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Child criminality is one of the most crucial problems in the modern society. Over the years it was more than sufficient to apprehend and incarcerate the juveniles in order to deter them from committing crime. The given paper will focus on two juvenile diversion programs that are operating in the state of Nevada and have contributed to low levels of juvenile crimes in the state. The paper will also look into the programs’ major goals, core beliefs and objectives while discussing the key participants and the types of services that the juveniles are provided with.
In the state of Nevada, there is a plenty of juvenile programs devoted to delinquency prevention and intervention. Statistics indicate that there is a general decrease in crimes committed by the juveniles in the state, and this is done with the help of the diversion and prevention programs. The two common diversion programs are discussed below.
The GREAT and DARE Programs
The programs of delinquency diversion, intervention, or prevention are aimed at making the juveniles not only resist temptations but also public pressure and bad influence. The main goal of such programs is to teach the young offenders on how not to become offenders. This can be done by teaching them how to live a productive as well as a crime free life. In Nevada, there are two commonly used diversion and prevention programs: the GREAT (Gang Resistance Education and Training) and DARE (Drug Abuse Resistance Education). These two programs are created in order to help reduce the number of crimes committed by young people. This is achieved by teaching the youngsters the required techniques that can assist them to reject unnecessary peer pressure or learn how to cope with individual or family problems. According to the culture of delinquency, subculture of juvenile delinquency is as a result of peer group pressure. Champion (2010) defines this delinquency subculture as “a culture within a culture where the use of violence in certain social situations is commonplace and normative… in which the theme of violence is pervasive and dominant” (p. 90).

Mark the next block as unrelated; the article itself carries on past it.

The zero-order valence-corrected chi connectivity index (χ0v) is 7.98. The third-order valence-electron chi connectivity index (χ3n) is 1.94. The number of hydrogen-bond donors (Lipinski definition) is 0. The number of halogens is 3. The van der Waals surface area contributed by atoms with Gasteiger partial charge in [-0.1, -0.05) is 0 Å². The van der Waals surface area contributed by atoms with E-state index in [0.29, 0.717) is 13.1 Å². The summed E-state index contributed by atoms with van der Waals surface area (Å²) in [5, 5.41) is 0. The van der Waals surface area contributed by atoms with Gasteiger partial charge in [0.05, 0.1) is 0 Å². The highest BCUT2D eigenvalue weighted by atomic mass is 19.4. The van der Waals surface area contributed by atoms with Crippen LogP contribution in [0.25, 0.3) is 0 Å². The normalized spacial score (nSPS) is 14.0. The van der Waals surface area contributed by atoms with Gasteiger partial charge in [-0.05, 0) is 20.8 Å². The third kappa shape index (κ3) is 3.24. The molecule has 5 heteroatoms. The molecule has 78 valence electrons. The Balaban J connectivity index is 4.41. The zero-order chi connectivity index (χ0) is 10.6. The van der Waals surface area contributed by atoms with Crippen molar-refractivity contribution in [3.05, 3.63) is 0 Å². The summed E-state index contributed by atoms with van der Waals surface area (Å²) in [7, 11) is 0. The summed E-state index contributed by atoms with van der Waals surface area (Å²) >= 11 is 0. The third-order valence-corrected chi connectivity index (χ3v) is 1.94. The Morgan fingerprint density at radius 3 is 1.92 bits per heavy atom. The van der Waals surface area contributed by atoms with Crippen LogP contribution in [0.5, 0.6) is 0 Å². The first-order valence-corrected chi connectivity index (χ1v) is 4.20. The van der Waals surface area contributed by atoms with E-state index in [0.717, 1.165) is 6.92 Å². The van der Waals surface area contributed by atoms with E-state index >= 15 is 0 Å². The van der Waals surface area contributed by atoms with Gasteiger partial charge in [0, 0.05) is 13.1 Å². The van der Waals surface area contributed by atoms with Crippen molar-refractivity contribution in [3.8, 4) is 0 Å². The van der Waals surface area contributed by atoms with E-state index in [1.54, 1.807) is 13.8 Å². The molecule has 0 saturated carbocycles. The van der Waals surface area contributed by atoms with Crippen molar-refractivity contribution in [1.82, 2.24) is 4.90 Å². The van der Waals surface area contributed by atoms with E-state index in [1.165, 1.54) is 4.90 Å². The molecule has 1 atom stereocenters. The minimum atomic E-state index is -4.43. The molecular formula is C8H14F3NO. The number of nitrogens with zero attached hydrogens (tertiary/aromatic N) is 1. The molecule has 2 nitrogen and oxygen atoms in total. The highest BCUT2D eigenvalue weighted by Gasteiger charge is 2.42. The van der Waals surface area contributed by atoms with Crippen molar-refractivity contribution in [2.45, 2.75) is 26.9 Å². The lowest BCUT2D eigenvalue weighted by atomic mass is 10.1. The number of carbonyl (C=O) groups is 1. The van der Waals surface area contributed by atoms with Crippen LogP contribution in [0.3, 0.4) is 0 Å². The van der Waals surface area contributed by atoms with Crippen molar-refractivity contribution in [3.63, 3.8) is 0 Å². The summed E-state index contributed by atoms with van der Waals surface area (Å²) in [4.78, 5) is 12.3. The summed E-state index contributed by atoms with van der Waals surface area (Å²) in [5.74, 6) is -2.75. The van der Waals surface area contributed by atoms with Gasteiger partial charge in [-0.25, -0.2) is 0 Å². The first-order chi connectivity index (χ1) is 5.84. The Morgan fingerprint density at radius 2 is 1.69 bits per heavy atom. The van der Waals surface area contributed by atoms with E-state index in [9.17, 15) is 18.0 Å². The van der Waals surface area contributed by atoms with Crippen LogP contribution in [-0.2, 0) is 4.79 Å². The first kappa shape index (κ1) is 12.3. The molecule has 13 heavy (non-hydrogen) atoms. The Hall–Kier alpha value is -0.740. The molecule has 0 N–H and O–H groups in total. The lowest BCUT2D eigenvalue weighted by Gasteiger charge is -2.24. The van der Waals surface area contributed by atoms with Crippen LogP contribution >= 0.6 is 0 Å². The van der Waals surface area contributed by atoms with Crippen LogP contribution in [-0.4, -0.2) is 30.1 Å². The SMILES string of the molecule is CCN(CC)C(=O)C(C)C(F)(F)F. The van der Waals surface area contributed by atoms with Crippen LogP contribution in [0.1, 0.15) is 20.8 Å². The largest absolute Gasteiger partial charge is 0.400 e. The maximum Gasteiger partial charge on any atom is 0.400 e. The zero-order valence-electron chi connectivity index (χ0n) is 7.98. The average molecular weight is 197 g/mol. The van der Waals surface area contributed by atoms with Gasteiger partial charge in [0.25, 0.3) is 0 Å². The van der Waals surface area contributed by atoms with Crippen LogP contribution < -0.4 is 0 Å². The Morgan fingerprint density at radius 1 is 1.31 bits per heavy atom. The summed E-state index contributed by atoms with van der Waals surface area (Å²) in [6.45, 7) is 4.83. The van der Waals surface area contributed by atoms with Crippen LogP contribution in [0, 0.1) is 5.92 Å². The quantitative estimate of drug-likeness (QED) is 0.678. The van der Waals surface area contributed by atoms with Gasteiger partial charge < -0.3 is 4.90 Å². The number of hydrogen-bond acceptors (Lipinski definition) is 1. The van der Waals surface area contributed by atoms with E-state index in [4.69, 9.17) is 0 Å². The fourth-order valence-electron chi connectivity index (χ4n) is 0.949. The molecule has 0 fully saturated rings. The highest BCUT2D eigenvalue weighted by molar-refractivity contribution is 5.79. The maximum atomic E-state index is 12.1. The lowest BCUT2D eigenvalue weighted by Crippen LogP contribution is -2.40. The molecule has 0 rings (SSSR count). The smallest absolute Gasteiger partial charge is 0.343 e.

Many of the juvenile delinquents fall under the explanation of the above theory. This means that the juveniles are raised in the neighborhoods, where crime and violence are considered a normal daily occurrence. The young people, who live in such communities, grow thinking that crime is an acceptable part of growing up, especially if nobody disproves it. Neighborhoods like this make young people grow predisposed to crime and criminal activities. Therefore, the majority of young people are left in the unfavorable conditions. They may lack life skills of dealing with difficult personal situations. In such cases, diversion, prevention and intervention programs are used to teach the juveniles and their family members on how to deal with bad influence and develop skills to appropriately deal with undesired peer pressure.
Since its inception in 1991, more than 8,000 law enforcement officers have been certified as GREAT instructors with a population of more than 4 million students having graduated from the program (Bureau of Justice Assistance, n.d.). The main goals of GREAT are:
1. To help the juveniles understand the necessity of setting realistic goals.
2. To help the juveniles resolve the conflicts.
3. To provide the youngsters with the necessary skills to resist peer group pressure.
4. To help the juveniles resolve conflicts easily and in a peaceful way.